Nickel, Lead, Zinc All in Surplus – When Will Markets Balance Out?

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In Part One of this two-post series, we looked at aluminum and copper markets, and how Q1 2012 counts of metal stocks show some sizable surpluses.

All the other base metals were in surplus during the first quarter — lead, for example, to the tune of 10,900 tons, building on a surplus of just 3,600 tons for the whole of 2011. Underlining the state of the market, global stocks rose with LME inventory some 25,500 tons higher at the end of March 2012, compared to end of December 2011, in spite of global refined metal production falling by 155,000 tons January-to-March 2012 from the same period last year.

Consumption dropped even more, down 166,000 tons according to the WBMS, and this time China also played a part with consumption, down 16 percent from last year reflecting weaker automotive and e-bike sales.

The 161,000-ton surplus in the zinc market between January and March this year shows an increase even on last year’s surplus of 540,000 tons for the whole of 2011. The LME now holds some 74 percent of global inventory, showing it is truly the market of last resort for producers of a metal in surplus. China consumes some 44 percent of global production, but much of its imports, which have fallen only marginally this year, come from other Southeast Asian markets. The WBMS cross-references export data from Japan, South Korea, Taiwan, etc. to correlate the Chinese import figures, supporting the picture of Chinese imports remaining at historically high levels.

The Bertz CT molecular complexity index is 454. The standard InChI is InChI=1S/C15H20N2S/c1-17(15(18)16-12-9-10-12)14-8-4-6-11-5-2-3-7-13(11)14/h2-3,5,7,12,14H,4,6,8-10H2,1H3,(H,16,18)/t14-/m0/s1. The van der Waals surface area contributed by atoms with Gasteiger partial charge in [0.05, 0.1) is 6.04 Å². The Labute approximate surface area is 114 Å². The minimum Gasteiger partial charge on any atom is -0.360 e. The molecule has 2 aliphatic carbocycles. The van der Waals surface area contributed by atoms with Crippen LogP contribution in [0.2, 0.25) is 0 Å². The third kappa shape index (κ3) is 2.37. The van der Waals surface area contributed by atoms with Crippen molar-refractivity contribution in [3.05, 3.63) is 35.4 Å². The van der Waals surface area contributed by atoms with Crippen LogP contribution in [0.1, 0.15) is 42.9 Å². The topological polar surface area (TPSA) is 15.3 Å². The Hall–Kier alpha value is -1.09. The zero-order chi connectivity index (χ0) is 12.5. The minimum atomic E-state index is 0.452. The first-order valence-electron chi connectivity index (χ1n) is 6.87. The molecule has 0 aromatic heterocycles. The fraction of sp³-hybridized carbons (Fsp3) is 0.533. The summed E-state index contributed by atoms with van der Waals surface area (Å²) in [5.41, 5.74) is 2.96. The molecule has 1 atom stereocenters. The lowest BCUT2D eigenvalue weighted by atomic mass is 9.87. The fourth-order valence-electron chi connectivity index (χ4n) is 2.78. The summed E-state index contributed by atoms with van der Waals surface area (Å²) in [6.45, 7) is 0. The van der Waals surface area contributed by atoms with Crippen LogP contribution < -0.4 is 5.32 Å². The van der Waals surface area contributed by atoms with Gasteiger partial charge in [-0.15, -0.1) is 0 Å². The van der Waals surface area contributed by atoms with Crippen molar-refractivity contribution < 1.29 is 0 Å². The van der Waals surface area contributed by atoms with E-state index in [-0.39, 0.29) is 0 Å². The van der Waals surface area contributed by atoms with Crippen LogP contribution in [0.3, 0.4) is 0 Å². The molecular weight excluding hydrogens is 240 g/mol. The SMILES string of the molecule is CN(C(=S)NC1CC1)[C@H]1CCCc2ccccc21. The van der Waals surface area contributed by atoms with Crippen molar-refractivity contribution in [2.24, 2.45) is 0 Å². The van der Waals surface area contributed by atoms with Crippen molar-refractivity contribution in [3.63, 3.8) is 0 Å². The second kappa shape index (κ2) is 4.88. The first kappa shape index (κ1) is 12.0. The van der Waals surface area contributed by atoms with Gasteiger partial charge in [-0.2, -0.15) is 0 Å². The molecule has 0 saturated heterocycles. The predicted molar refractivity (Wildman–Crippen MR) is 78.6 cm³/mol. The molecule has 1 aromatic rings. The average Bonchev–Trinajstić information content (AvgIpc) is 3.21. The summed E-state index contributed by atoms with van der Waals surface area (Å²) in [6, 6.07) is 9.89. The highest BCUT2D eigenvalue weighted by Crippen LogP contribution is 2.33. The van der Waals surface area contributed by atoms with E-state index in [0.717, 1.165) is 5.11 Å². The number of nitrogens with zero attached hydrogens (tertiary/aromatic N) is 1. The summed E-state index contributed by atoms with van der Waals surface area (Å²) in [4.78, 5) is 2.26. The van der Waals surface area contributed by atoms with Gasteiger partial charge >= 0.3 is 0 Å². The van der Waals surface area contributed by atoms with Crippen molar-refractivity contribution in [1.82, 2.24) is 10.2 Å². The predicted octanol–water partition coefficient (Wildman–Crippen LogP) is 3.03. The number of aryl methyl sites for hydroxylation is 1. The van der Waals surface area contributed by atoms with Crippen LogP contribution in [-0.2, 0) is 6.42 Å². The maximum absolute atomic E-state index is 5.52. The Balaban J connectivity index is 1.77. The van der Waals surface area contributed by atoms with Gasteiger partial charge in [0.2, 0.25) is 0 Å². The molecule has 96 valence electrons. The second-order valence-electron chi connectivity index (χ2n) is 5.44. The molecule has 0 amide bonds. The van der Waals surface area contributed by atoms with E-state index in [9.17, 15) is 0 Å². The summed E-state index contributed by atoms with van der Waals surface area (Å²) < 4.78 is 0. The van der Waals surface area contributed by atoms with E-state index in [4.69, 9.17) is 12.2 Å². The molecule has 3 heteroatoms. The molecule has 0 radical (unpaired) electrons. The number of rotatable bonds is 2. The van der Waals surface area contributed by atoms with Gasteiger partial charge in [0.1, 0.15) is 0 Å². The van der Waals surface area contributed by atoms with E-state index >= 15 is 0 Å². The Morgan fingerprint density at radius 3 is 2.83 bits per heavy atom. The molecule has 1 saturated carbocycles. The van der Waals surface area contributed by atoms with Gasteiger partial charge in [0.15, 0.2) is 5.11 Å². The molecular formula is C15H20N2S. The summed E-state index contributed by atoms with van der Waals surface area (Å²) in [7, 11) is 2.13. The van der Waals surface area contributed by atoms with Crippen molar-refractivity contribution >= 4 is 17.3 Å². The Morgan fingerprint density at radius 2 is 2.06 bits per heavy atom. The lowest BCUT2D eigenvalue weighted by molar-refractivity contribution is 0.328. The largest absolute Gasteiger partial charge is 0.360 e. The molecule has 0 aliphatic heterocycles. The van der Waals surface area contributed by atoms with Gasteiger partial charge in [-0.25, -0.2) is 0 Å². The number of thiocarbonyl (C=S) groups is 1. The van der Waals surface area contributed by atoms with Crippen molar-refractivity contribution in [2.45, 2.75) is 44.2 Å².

Reports of slowing stainless production both in Europe and Asia are supported by WBMS reports of rising surplus’ in the Nickel market. Jan to March production exceeded apparent demand by 6,200 tons compared to a surplus of 8,600 tons for the whole of 2011. Mine production during Jan to March was up 98,200 tons above the same period in 2011 but so too was consumption up with apparent demand increasing by 46,700 tons, some of the surplus finding it’s way into increasing LME stocks up 8,300 tons over the level at the end of 2011.

Finally, the only market the WBMS judges to be in broad balance is tin, with just a fractional deficit of 100 tons during January-to-March this year. Chinese demand appears to be still buoyant, with demand rising 13.8 percent over the same period in 2011, but this was compensated by falling demand elsewhere — Japan, for example, down 23 percent over the same periods.

Anyone interested in further production, consumption and inventory change data should contact the World Bureau of Metal Statistics at www.world-bureau.com

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